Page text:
Which variety of speech?
The particular world language at the heart of this series of articles (English Speech Sounds 101), and this website, is English. There are, of course, many varieties of English: American English, Australian English, Caribbean English, Singaporean English, Nigerian English, and so on.
Whilst all are recognizable as ‘English’, these different varieties will differ subtly in their grammar and/or vocabulary. Similarly, they will differ in the way words are pronounced, i.e. they will be spoken with a different accent.
Of course, even within each overarching category there will be many differences. For instance, speakers of ‘American English’ may share the same grammar and vocabulary but pronounce words differently – with different accents. For example, the sound ‘th’ as it appears in the word think is likely to be produced differently by speakers on the West coast and East coast of the USA. Native West coast speakers are more likely to produce ‘th’ as a long, continuous sound with the tongue tip between the upper and lower incisors. For some East coast speakers, however, ‘th’ is not a long, continuous sound but is produced as a short, clipped sound, more akin to ‘t’ (i.e. think sounds similar to tink). A further example is that, whereas speakers with a Midwestern accent typically use two different vowels to distinguish between the words cot and caught, speakers with a Californian accent typically pronounce both words the same.
In order to standardize our approach, we will be referring to two broad types of English throughout: General American (GA) and Standard Southern British English (SSBE). These are varieties that are widely used in broadcasting in America and England respectively and which are frequently used to teach the language to non-native speakers. If you speak a different variety of English you will still find these articles extremely valuable. This is because the principles governing the production of speech sounds, and how their pronunciation can change within single words and within a sequence of words spoken rapidly, are applicable to a wide variety of spoken English.
Phonology and phonetics
The study of speech can be divided into two domains: phonology and phonetics.
Phonology is the study of the systematic organization of speech sounds in languages and of the rule system that governs how particular speech sounds are used to produce meaningful words. For example, there is a phonological rule that says that the sound ‘ng’ (as in the words wing, sing and ringing) can never appear at the beginning of syllables in English. This means, therefore, that there can be no English words that start with ‘ng’. Similarly the rules of English phonology do not allow the two speech sounds ‘d’ and ‘g’ to go together at the end of a syllable. The implication of this is that there are no English words ending with the sound sequence ‘dg’. These phonological rules can differ from language to language.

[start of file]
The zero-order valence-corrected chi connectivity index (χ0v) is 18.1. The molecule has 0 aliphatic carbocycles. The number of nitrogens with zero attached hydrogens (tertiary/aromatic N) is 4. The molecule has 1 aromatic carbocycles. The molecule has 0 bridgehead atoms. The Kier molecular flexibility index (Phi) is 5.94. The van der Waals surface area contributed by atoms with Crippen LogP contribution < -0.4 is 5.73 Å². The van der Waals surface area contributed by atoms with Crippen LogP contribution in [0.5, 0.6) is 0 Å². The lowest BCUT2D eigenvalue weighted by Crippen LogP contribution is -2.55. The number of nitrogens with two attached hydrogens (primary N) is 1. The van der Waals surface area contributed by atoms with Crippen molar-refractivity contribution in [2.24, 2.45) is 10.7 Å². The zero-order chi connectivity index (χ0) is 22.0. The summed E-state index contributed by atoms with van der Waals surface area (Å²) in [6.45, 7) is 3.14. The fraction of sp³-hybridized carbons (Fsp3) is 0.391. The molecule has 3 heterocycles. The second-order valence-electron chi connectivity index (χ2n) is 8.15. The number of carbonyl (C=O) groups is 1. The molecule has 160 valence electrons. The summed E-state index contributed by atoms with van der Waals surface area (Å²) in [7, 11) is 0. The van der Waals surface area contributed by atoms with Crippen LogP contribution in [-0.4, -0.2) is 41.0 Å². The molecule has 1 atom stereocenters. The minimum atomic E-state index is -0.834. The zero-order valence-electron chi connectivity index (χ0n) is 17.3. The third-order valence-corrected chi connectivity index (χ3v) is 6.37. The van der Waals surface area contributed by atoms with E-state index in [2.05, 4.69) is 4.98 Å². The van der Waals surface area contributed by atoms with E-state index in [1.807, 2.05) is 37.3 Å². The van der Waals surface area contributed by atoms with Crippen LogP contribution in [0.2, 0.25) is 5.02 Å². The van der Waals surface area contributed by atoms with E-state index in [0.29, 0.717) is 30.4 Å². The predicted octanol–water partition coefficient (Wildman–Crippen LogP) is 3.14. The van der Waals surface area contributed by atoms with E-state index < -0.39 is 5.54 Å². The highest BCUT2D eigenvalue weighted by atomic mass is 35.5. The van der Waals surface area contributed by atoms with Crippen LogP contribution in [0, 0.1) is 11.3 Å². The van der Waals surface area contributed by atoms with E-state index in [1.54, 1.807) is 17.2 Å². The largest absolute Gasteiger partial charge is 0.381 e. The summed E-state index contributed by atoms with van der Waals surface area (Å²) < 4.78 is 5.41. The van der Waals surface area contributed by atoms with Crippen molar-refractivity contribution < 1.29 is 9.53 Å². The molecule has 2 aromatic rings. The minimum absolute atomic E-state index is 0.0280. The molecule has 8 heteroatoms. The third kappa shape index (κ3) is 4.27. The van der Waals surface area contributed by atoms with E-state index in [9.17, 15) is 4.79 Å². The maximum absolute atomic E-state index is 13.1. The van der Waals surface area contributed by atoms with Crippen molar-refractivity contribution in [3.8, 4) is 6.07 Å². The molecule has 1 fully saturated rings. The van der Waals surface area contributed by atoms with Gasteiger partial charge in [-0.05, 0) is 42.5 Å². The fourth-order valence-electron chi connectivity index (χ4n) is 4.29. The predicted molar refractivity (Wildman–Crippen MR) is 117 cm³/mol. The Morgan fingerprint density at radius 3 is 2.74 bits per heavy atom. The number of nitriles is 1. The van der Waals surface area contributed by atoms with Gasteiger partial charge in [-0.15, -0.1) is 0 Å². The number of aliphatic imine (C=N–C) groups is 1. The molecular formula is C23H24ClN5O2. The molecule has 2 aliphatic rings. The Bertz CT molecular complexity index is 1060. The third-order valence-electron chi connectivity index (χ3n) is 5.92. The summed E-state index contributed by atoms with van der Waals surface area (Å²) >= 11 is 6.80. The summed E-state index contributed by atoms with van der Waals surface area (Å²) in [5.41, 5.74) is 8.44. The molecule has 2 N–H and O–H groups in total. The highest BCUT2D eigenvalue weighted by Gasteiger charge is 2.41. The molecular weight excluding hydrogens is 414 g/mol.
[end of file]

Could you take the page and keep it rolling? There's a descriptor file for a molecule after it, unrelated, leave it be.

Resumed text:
Phonology, however, is not our current concern. This series of articles (English Speech Sounds 101) focuses on phonetics and, in particular, articulatory phonetics.
Phonetics is the study of speech sounds themselves: their physical properties, how they are produced by the vocal tract, and how people perceive these sounds. Typically this domain is subdivided as follows.
Acoustic phonetics is the study of the physical properties of speech sounds made by the human vocal tract. Computer software programs are used extensively to analyze properties such as the duration of a speech sound, its frequency (pitch), its intensity (amplitude), and similar. This field of study is informed by an understanding of physics.
Auditory phonetics is the study of how people perceive speech sounds. It investigates how people recognize speech sounds – as distinct from other sounds in the environment – and how they interpret them. This field of study is informed by psychology (which seeks to describe the complex psychological processes involved in decoding spoken language) and neurology (which seeks to understand how speech and language is processed in the brain).
Articulatory phonetics is the study of how the human vocal tract is used to produce speech sounds. It examines the ways in which one speech sound differs from another.
Our purpose, in this series of articles (English Speech Sounds 101), is to identify all those sounds that are considered to be English speech sounds. Consequently, we will draw on understandings gleaned from the field of articulatory phonetics. We will see that there is a limited number of speech sounds and that these are divided into two categories, vowels and consonants. We will provide descriptions of the articulation of both types and draw on the concepts of voicing, manner and place of articulation to distinguish between individual speech sounds. We will see that the pronunciation of speech sounds is not always constant. They may vary according to the context in which they occur. These variations are known as allophones and we will discuss and exemplify several of these variant sounds.
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